The implications of negative oil prices
West Texas Intermediate closed at -$37.63
On 20 April, the main US crude benchmark, West Texas Intermediate (WTI), plunged into negative territory for the first time ever, with its May contract closing at -$37.63 a barrel after starting the day at around $18.
WTI is a physical contract with a specific delivery point and delivery date.
For WTI, the price settlement point is Cushing in Oklahoma, a major trading hub for crude oil, with a sprawling array of interconnected pipelines and storage facilities.
WTI’s transition into negative territory has highlighted just how weak demand for crude oil currently is and should serve as a stark warning to oil-producing countries and companies around the world
The main factor that has driven WTI into negative pricing is a lack of oil storage space in Cushing specifically, as well as a lack of storage space generally in the US.
Oil storage space is running out in the US due to the fallout from the Covid-19 pandemic.
Measures introduced around the world in an effort to contain the pandemic have dramatically reduced economic activity and global demand for crude oil.
Producers have continued to pump oil, despite low oil prices, as stopping production can cause complications and even damage a well, reducing future oil production capacity.
The lack of space to store oil due to be delivered in May resulted in traders being willing to pay others to take their oil contracts so they did not have to take physical delivery.
The price of Brent crude, which has already rolled to its June contract, finished the day at $28.50
The WTI May contract’s slide into negative territory does not mean that all oil is now worthless or negatively priced.
The June contract is still in positive territory, for now, and closed 20 April in positive territory at $22.50.
Equally, the price of Brent crude, which has already rolled to its June contract, finished the day at $28.50.
Brent is the leading global price benchmark for Atlantic basin crude oils.
It is used to set the price of two-thirds of the world’s internationally traded crude oil supplies.
There is no single specific delivery location for Brent crude. Brent is traded internationally on Intercontinental Exchange (ICE), and can be delivered offshore to a variety of locations.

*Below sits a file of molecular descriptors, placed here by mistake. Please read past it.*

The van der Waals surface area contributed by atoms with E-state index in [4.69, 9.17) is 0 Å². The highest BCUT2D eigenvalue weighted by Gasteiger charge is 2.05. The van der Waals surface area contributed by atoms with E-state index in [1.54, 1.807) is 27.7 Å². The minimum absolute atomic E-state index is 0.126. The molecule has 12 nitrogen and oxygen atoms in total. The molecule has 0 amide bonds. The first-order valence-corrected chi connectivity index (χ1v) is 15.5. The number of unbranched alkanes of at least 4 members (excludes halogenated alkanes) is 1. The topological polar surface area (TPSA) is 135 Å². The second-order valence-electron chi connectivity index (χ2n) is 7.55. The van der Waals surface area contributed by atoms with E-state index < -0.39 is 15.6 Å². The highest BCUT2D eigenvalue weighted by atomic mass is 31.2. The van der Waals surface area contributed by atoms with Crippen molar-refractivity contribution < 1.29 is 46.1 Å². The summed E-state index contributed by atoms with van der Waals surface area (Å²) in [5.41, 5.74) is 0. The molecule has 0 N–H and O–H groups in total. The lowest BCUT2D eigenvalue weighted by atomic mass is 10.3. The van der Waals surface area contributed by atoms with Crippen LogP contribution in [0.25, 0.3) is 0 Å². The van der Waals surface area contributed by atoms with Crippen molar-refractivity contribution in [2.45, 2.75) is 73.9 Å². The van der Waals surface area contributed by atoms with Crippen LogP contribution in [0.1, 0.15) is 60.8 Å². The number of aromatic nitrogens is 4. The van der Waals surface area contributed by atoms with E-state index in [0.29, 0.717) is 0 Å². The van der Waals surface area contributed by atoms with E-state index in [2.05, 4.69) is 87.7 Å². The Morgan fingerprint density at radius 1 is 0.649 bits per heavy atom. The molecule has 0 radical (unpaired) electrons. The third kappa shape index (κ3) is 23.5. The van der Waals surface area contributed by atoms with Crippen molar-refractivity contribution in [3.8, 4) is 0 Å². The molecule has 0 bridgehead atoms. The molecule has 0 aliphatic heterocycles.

If there is a problem with storage capacity at a particular location then the crude can be delivered elsewhere.
WTI’s transition into negative territory has highlighted just how weak demand for crude oil currently is and should serve as a stark warning to oil-producing countries and companies around the world.
It is uncertain how long WTI will remain in negative territory for.
Some analysts believe that possible easing of containment measures for Covid-19 around the world over the coming weeks will lead to an increase in demand for crude oil, buoying prices.
Additionally, over the coming months, extremely low oil prices are also likely to reduce the volume of oil produced by fracking in the US as it becomes uneconomical for fracking companies to continue drilling.
Analysts say that most US fracking companies need a price point of from $40 to $60 a barrel to make their hydraulic fracturing method of oil production profitable.
Even at very low oil prices, low-cost producers, such as those in the Middle East, can still turn a profit.
According to a January 2020 Energy Information Administration (EIA) report, the estimated cost of producing a barrel of oil in Saudi Arabia is less than $9 a barrel, including capital spending, production cost and transportation.
While Saudi Arabia will still be generating profits from its oil with prices above $9 a barrel, it needs to sell oil for far more than that to meet its budgetary needs.
According to the IMF, the fiscal breakeven price for Saudi crude is around $80 a barrel.
Fracking requires wells to be drilled far more frequently to maintain production over the short term compared to conventional oil production – and if the drilling stops oil production from fracking oil fields quickly drops off.
Storage at the Oklahoma facility is expected to be full within weeks. Brent is not constrained by this requirement for physical delivery
Speaking after May WTI futures settled on 20 April, Ann-Louise Hittle, vice-president of macro oils at Wood Mackenzie, said: “With adequate storage in Cushing unavailable to those who need it, selling intensified in the May futures contract.
“This issue is most intense for May WTI because oil demand is at its weakest, with full coronavirus containment measures in place across much of the US.
“For May WTI, the problem is compounded because the contract is settled by physical delivery at Cushing.
“Storage at the Oklahoma facility is expected to be full within weeks. Brent is not constrained by this requirement for physical delivery.
“On top of this, oil supply has not yet been affected enough by either production shut-ins for economic reasons or by the Opec+ production cuts.
“With signs of a possible easing in containment measures against Covid-19, the next month’s WTI expiry might not see such an intense selling pressure.”
The latest declines in the price of oil come after record production cuts designed to support global crude prices.
On 12 April, Opec agreed the biggest ever oil output cut with the backing of Russia, the US and the wider G20 group of nations in an effort to bolster the crude price.
After four days of talks, Opec and its allies, including Russia, agreed to cut a record 9.7 million barrels a day of production — close to 10 per cent of global pre-crisis demand.